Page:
When I first joined this site, we didn't require prior research in questions. It was more fun. It felt inviting (ugh!) and encouraging of learning about the magnificence that is Biology.

Sometime during my absence, it became the norm to require prior research. Fine. It's the norm on many of the sites. So I don't answer those questions, but in comments try to encourage the user on how to look for some background. (This has often been perceived as me showing off or being coy instead of just answering. It's not. I'd much rather just answer the question; it's more direct and more fun.)

Recently, though, I've seen a number of questions without prior research (I'm excluding identification questions) answered by moderators. This, to me, sends mixed messages, as mods are expected - for better or for worse - to uphold the standards of the site and set examples. Sometimes, the questions are explicit enough that it's obvious someone has done some background research required. Sometimes, it's not, and it appears just to be in someone's field of interest/enthusiasm, so the question gets answered. I understand the why but not the why, since it doesn't meet requirements for prior research?

I don't like lazy questions (e.g. actual homework/assignments). I don't enjoy the evangelizing questions ("Prove evolution when..."), or the sociopolitical ones ("When does life begin [in a...]"). I'm happy to close these.

I like to teach. In my career, I had a predisposition to teach. Teaching patients is more helpful than simply telling them what to take or what to do (though I don't believe or support the ideals of the early model HMO.) So, when I see an answer from a mod when there's no obvious reason to answer except to impart knowledge, I wonder if I'm not supposed to answer questions without evidence of research.

I realize this is more gray than black and white, but I would still really appreciate some clarification.

Should we, on principle, only answer questions with evidence of prior research? Or is it, "Only if you feel like it."

In case it's not clear, I like the optional "only if you feel like it". And I have answered some questions without evidence or prior research, usually for reasons of sympathy/empathy.

  • 2
    $\begingroup$ Excellent point, I may have crossed the line on multiple occasions because the Q was in my research area. I plead guilty. I find it very hard to endorse the 'prior research', although often it's a good motivation to nudge OP to clarify the question, because prior research helps to specify/clarify a Q. But I have noticed myself I'm not always consistent, and so are others. $\endgroup$
    – AliceD Mod
    Feb 23 at 15:57
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    $\begingroup$ @AliceD This is well written and I can fully support this. $\endgroup$
    – Chris Mod
    Feb 23 at 17:23
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    $\begingroup$ I notice that along the way, I have used the necessity for prior research effort more and more as a nudge to clarify and focus the Q. We could loosen the strict necessity for prior research effort and only close Qs when they are blatant 'gimme-the-code-like' questions', i.e., 'homework'. This underscores the importance of homework topic we still need to address, as the definition of 'homework' Qs borders the current issue. $\endgroup$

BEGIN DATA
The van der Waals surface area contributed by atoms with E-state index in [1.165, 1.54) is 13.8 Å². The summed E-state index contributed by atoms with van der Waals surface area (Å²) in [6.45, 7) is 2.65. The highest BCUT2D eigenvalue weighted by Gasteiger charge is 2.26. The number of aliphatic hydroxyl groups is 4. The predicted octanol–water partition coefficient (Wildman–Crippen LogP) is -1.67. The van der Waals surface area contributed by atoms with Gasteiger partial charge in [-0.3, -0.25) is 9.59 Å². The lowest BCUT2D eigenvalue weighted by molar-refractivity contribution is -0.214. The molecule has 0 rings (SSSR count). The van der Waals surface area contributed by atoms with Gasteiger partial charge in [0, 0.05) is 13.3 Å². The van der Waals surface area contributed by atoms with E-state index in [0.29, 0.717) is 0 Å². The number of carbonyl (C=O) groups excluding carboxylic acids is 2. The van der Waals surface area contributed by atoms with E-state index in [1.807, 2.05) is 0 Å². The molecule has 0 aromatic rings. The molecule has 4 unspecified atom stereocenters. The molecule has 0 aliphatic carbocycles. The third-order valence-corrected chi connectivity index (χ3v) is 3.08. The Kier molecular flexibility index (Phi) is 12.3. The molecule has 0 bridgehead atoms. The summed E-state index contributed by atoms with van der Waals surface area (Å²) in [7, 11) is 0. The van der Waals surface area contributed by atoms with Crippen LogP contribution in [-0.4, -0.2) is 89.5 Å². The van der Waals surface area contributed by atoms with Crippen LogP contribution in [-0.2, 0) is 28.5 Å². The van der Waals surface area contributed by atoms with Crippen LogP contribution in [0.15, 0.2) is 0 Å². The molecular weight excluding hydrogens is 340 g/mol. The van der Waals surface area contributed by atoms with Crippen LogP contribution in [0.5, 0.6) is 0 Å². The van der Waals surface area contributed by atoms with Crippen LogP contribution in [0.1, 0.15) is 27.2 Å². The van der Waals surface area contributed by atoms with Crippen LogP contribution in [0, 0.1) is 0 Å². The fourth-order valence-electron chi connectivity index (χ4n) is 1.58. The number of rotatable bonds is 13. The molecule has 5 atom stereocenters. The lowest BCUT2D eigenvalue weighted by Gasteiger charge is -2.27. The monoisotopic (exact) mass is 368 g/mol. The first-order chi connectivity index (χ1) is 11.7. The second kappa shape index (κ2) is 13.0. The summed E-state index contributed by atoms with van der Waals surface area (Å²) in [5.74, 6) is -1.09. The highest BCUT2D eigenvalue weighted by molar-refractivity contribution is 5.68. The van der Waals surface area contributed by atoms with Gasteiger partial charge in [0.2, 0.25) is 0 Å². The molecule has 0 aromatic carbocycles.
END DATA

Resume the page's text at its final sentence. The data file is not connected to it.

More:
– AliceD Mod
    Feb 25 at 12:39
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    $\begingroup$ @AliceD - Agreed. How would we close the evangelizing and sociopolitical posts? I use lack of research for these, too. $\endgroup$ Feb 25 at 17:12
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    $\begingroup$ Looks like discussion on this kind of petered out. I would be interested in having a discussion about when and when not to use the homework/research needed close option. I don't have any references offhand, but I've noticed some questions where the OP at least knows something about the subject, indicating some level of research or prior knowledge, yet there are HW/RN close votes, possibly because the questions are fairly basic and could be answered with a bit of pointed googling. Is that a valid reason - we're not going to answer because you should know the answer already? $\endgroup$
    – MattDMo
    Mar 8 at 15:29
  • $\begingroup$ @MattDMo - I think we are too strict except when we're not (at least one mod continues to answer basic questions which don't show any evidence of even familiarity) and it's just confusing to me. And if I'm confused, there must be others, granted I get confused more easily these days (I sliced an entire banana into a bowl of dog food before realizing my [hilarious!] mistake.) And to your last statement, it seems to be "That's right." $\endgroup$ Mar 20 at 2:27
  • $\begingroup$ It’s always been arbitrary. $\endgroup$
    – canadianer
    Apr 11 at 13:18


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